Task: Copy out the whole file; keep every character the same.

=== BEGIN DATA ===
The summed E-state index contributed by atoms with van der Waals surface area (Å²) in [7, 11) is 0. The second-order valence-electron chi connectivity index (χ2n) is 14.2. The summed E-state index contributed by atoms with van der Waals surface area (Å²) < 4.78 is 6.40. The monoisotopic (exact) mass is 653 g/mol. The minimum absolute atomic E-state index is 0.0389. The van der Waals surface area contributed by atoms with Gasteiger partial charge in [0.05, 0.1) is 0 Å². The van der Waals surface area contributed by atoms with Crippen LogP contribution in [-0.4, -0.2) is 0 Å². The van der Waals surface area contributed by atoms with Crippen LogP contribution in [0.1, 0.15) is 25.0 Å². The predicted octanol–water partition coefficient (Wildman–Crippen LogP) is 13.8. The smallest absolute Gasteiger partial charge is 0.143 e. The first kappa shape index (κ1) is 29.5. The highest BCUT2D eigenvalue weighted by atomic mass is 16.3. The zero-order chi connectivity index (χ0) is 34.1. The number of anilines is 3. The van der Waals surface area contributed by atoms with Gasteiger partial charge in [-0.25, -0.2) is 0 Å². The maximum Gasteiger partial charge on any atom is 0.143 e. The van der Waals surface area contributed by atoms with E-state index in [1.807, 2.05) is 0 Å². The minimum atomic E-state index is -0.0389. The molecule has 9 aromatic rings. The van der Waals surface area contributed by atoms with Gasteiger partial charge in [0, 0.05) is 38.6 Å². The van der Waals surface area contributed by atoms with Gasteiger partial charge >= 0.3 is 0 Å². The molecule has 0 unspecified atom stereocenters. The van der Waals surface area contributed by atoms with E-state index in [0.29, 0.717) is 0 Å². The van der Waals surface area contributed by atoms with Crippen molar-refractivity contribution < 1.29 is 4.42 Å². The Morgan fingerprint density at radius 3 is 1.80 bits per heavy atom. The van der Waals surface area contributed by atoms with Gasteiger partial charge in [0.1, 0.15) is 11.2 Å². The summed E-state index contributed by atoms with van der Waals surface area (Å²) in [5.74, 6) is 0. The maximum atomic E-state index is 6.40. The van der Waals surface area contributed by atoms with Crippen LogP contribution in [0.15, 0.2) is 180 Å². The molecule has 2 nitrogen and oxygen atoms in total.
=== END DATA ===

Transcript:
The summed E-state index contributed by atoms with van der Waals surface area (Å²) in [7, 11) is 0. The second-order valence-electron chi connectivity index (χ2n) is 14.2. The summed E-state index contributed by atoms with van der Waals surface area (Å²) < 4.78 is 6.40. The monoisotopic (exact) mass is 653 g/mol. The minimum absolute atomic E-state index is 0.0389. The van der Waals surface area contributed by atoms with Gasteiger partial charge in [0.05, 0.1) is 0 Å². The van der Waals surface area contributed by atoms with Crippen LogP contribution in [-0.4, -0.2) is 0 Å². The van der Waals surface area contributed by atoms with Crippen LogP contribution in [0.1, 0.15) is 25.0 Å². The predicted octanol–water partition coefficient (Wildman–Crippen LogP) is 13.8. The smallest absolute Gasteiger partial charge is 0.143 e. The first kappa shape index (κ1) is 29.5. The highest BCUT2D eigenvalue weighted by atomic mass is 16.3. The zero-order chi connectivity index (χ0) is 34.1. The number of anilines is 3. The van der Waals surface area contributed by atoms with Gasteiger partial charge in [-0.25, -0.2) is 0 Å². The maximum Gasteiger partial charge on any atom is 0.143 e. The van der Waals surface area contributed by atoms with E-state index in [1.807, 2.05) is 0 Å². The minimum atomic E-state index is -0.0389. The molecule has 9 aromatic rings. The van der Waals surface area contributed by atoms with Gasteiger partial charge in [0, 0.05) is 38.6 Å². The van der Waals surface area contributed by atoms with Gasteiger partial charge >= 0.3 is 0 Å². The molecule has 0 unspecified atom stereocenters. The van der Waals surface area contributed by atoms with E-state index in [0.29, 0.717) is 0 Å². The van der Waals surface area contributed by atoms with Crippen molar-refractivity contribution < 1.29 is 4.42 Å². The Morgan fingerprint density at radius 3 is 1.80 bits per heavy atom. The van der Waals surface area contributed by atoms with Gasteiger partial charge in [0.1, 0.15) is 11.2 Å². The summed E-state index contributed by atoms with van der Waals surface area (Å²) in [5.74, 6) is 0. The maximum atomic E-state index is 6.40. The van der Waals surface area contributed by atoms with Crippen LogP contribution in [0.15, 0.2) is 180 Å². The molecule has 2 nitrogen and oxygen atoms in total.